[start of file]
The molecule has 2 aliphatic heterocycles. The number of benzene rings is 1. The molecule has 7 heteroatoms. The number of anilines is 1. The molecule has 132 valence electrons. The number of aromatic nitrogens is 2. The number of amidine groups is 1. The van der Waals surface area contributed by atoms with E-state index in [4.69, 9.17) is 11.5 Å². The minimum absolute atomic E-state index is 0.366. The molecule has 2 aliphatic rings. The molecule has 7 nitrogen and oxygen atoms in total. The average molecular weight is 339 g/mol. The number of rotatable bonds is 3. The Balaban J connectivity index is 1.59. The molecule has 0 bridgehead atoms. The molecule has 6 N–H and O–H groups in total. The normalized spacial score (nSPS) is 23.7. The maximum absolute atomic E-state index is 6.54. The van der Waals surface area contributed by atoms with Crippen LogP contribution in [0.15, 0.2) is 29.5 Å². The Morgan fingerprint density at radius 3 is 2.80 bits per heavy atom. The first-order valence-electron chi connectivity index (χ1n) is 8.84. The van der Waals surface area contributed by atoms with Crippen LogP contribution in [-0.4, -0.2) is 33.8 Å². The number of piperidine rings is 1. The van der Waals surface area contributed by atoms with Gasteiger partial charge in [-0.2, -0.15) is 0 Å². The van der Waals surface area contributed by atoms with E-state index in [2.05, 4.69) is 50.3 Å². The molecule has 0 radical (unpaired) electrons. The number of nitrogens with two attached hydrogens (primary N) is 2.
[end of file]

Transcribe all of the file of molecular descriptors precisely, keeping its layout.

The molecule has 2 aliphatic heterocycles. The number of benzene rings is 1. The molecule has 7 heteroatoms. The number of anilines is 1. The molecule has 132 valence electrons. The number of aromatic nitrogens is 2. The number of amidine groups is 1. The van der Waals surface area contributed by atoms with E-state index in [4.69, 9.17) is 11.5 Å². The minimum absolute atomic E-state index is 0.366. The molecule has 2 aliphatic rings. The molecule has 7 nitrogen and oxygen atoms in total. The average molecular weight is 339 g/mol. The number of rotatable bonds is 3. The Balaban J connectivity index is 1.59. The molecule has 0 bridgehead atoms. The molecule has 6 N–H and O–H groups in total. The normalized spacial score (nSPS) is 23.7. The maximum absolute atomic E-state index is 6.54. The van der Waals surface area contributed by atoms with Crippen LogP contribution in [0.15, 0.2) is 29.5 Å². The Morgan fingerprint density at radius 3 is 2.80 bits per heavy atom. The first-order valence-electron chi connectivity index (χ1n) is 8.84. The van der Waals surface area contributed by atoms with Crippen LogP contribution in [-0.4, -0.2) is 33.8 Å². The number of piperidine rings is 1. The van der Waals surface area contributed by atoms with Gasteiger partial charge in [-0.2, -0.15) is 0 Å². The van der Waals surface area contributed by atoms with E-state index in [2.05, 4.69) is 50.3 Å². The molecule has 0 radical (unpaired) electrons. The number of nitrogens with two attached hydrogens (primary N) is 2.